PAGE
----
Recording of November 1988: Pierre Verany Digital Test CD

A useful test CD has recently come my way, courtesy of the Stereophile editorial staff in Santa Fe (a copy was provided to each of the contributing equipment editors). Digital Test was produced in France by Pierre Verany (PV.788031/788032, 2 CDs), and is distributed in the USA by Harmonia Mundi. It provides a wide variety of tests and useful musical selections, but the subject of special interest here is its test bands for evaluation of laser-tracking and error-correction capability.

There are two interrelated parameters which, in the absence of drop-outs or information gaps—we'll get to them shortly—can affect the ability of a player to track the CD "groove" (or "whorl," as the quaintly translated disc booklet calls it): linear "cutting velocity" and track pitch. The standards for the first establish a range of 1.2 to 1.4 meters/second (the rotation speed of the disc varies from 500 to 200rpm from the inside to the outside of the disc to maintain this linear velocity); for the second, the spacing between adjacent tracks, from 1.50 to 1.70 micrometers (µm).

Manufacturers adjust these on a given disc to accommodate the required playing time; those rare 70+-minute discs use the slowest velocity (1.2m/s) and smallest "groove" spacing (1.50µm). Several tracks are provided on these test discs with various combinations of these parameters. In addition, 25 tracks are recorded with a wide range of dropouts to check for a player's error-correction capabilities. Many of the dropout tests are in excess of the CD Standard but still within the system's theoretical error-correction capabilities. None of the tracking tests require instruments, although a number of other bands on Digital Test do.

I ran six players through these error-correction and tracking tests: the Meridian Pro 207, Marantz CD-94, Mod Squad Prism, California Audio Labs Aria Revised and Tempest II, and Audio Concepts/MSB Silver. All of the players sailed through the cutting velocity/track pitch tests. The dropout tests were another matter. All passed up to and beyond the required standard, but ran into various degrees of difficulty beyond that. None passed all of the test bands.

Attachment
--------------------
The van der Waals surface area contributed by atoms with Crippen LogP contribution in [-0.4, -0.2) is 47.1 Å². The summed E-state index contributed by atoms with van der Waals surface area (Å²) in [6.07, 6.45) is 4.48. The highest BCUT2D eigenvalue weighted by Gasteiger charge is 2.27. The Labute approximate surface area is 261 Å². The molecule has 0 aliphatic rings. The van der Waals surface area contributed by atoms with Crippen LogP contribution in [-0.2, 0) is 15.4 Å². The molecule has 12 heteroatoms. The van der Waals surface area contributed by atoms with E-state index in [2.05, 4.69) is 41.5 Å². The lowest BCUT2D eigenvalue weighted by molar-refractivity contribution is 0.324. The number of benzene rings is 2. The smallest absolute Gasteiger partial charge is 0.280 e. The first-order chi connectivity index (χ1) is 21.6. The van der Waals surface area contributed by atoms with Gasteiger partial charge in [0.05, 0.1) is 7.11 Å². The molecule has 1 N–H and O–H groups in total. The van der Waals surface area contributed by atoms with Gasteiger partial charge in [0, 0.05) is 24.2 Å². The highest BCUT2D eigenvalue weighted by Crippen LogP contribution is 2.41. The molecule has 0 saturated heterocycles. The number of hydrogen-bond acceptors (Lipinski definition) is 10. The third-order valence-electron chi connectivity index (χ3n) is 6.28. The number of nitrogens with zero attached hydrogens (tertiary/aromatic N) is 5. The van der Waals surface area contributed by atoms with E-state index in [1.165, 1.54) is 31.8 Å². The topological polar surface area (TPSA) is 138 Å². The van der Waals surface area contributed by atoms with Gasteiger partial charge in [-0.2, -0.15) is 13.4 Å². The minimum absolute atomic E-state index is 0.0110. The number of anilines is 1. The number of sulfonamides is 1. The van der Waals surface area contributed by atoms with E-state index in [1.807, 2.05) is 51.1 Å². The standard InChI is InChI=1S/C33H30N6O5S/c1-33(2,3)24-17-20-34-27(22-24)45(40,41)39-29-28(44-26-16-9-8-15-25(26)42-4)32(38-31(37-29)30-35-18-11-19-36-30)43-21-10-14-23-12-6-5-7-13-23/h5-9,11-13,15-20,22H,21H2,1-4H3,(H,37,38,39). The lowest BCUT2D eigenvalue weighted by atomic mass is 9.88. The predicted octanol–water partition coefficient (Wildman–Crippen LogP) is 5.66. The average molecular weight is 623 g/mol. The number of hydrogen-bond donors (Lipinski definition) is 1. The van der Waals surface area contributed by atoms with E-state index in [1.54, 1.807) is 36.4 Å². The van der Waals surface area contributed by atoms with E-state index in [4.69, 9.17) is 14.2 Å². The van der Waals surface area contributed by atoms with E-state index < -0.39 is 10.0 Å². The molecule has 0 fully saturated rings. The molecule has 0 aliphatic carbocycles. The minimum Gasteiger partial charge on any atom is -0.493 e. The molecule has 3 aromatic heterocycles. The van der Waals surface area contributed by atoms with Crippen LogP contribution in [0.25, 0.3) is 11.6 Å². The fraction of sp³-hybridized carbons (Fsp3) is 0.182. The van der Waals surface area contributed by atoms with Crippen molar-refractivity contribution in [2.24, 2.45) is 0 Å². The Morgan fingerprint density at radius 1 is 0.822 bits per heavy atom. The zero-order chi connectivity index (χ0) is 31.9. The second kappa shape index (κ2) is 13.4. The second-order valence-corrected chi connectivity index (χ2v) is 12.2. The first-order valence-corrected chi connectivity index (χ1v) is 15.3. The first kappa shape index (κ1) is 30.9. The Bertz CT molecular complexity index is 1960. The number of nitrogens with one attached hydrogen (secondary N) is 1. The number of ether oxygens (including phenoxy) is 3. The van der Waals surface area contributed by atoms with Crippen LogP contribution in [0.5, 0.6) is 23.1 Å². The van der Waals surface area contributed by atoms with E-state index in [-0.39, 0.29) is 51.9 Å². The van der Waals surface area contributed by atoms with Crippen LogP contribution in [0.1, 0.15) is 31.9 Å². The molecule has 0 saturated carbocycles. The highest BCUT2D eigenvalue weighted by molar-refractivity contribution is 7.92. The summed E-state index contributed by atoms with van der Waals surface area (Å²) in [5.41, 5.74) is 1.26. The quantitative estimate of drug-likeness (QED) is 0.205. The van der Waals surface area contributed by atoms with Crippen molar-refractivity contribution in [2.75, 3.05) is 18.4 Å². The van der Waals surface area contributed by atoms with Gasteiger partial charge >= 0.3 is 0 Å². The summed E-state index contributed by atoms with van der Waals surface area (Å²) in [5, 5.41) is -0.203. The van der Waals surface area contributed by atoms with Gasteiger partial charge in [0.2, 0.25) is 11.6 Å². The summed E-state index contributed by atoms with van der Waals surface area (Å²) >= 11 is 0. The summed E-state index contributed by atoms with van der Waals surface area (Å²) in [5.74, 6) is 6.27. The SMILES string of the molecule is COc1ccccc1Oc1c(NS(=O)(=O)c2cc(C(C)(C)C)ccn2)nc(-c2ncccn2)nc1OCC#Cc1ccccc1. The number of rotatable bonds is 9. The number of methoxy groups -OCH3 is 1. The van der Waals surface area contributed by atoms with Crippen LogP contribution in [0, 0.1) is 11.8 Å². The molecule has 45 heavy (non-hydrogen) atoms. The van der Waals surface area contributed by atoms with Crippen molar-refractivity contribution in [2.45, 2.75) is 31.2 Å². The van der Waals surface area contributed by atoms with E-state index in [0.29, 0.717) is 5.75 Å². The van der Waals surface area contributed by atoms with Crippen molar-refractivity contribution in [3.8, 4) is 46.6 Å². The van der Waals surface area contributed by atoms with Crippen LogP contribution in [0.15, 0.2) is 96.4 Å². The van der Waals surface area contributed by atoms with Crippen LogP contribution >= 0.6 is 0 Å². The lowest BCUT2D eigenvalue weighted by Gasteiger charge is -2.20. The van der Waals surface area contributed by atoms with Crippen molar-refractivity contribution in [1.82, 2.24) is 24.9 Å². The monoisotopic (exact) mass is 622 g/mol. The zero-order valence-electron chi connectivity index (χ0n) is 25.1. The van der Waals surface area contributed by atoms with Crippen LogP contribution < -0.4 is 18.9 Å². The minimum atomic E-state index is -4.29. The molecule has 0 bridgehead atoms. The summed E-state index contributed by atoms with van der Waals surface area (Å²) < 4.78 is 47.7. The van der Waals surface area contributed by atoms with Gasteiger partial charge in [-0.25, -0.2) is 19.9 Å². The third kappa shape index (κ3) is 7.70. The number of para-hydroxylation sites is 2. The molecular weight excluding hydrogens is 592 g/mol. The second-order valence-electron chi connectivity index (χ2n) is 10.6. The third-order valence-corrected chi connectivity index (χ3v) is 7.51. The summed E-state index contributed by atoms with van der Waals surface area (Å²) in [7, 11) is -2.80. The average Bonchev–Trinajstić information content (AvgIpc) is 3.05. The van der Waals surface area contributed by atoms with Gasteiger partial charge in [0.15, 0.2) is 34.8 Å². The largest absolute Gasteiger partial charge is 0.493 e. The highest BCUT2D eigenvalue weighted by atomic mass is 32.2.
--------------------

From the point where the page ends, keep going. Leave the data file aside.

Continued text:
Interpreting the results required a degree of judgment; in the ratings I have subjectively balanced passes, failures, and marginals (where a player mistracked at the very start of a band but stabilized after a second or two). I don't intend to go into all of the details here; suffice it to say that the Aria ranked best, followed closely by the Prism and the Tempest II. In practice, I have never encountered any tracking glitches from any of these three machines, and consider them practically equivalent and fully satisfactory in their tracking and error-correction abilities. The MSB measured in the same league; but in practice it has shown a (rare) tendency to mistrack with a loud, static-like snapping. The 207 and CD-94 were both dramatically worse in their measured ability to correct for dropouts. Both players met and even slightly exceeded the standard; yet both failed to correct for 1.5mm and larger dropouts (the other players, in contrast, corrected single dropouts of 2.5mm). Both were unable to correct anything beyond a 1.0mm dropout at the minimum (1.5 micrometer) track pitch; the other four players corrected up to 2.4mm dropouts at this same pitch.

The bottom line? None of the six players, in actual use, mistracked enough to be rated unsatisfactory. But, as stated in the 207 review, you can anticipate that the Meridian (and the Marantz) will be much more sensitive to disc flaws and, especially, disc damage. As to the possible effects of dropouts on the sound quality of these machines at a pre-mistracking level, the jury is still out. The poorest of them sonically, the CD-94, was a mediocre tracker. But so was the Meridian, one of the best-sounding.

One other unusual test on these recordings is worth mentioning. Two bands permit a listening evaluation of the functioning of a player's de-emphasis circuits. A musical selection is recorded with and without pre-emphasis (a kind of "equalization" analogous to LP equalization but not used in most CDs; see the 207 review for more on this). If the two sound the same, the player de-emphasis is functioning properly; all of these players passed.

This test disc is readily available to the general public (I saw it in a Tower Records in Los Angeles) at a reasonable price—roughly the same as two ordinary CDs. You could, conceivably, bring it along on your CD-player shopping safari. But be careful. A number of the bands are potentially hazardous to equipment (there are warnings in the booklet). Using only the relatively harmless tracking and correction bands will likely cause your dealer's face to turn interesting shades of amber; blowing the woofers of his favorite demo speakers across the room will not be nearly as much fun.—Thomas J. Norton

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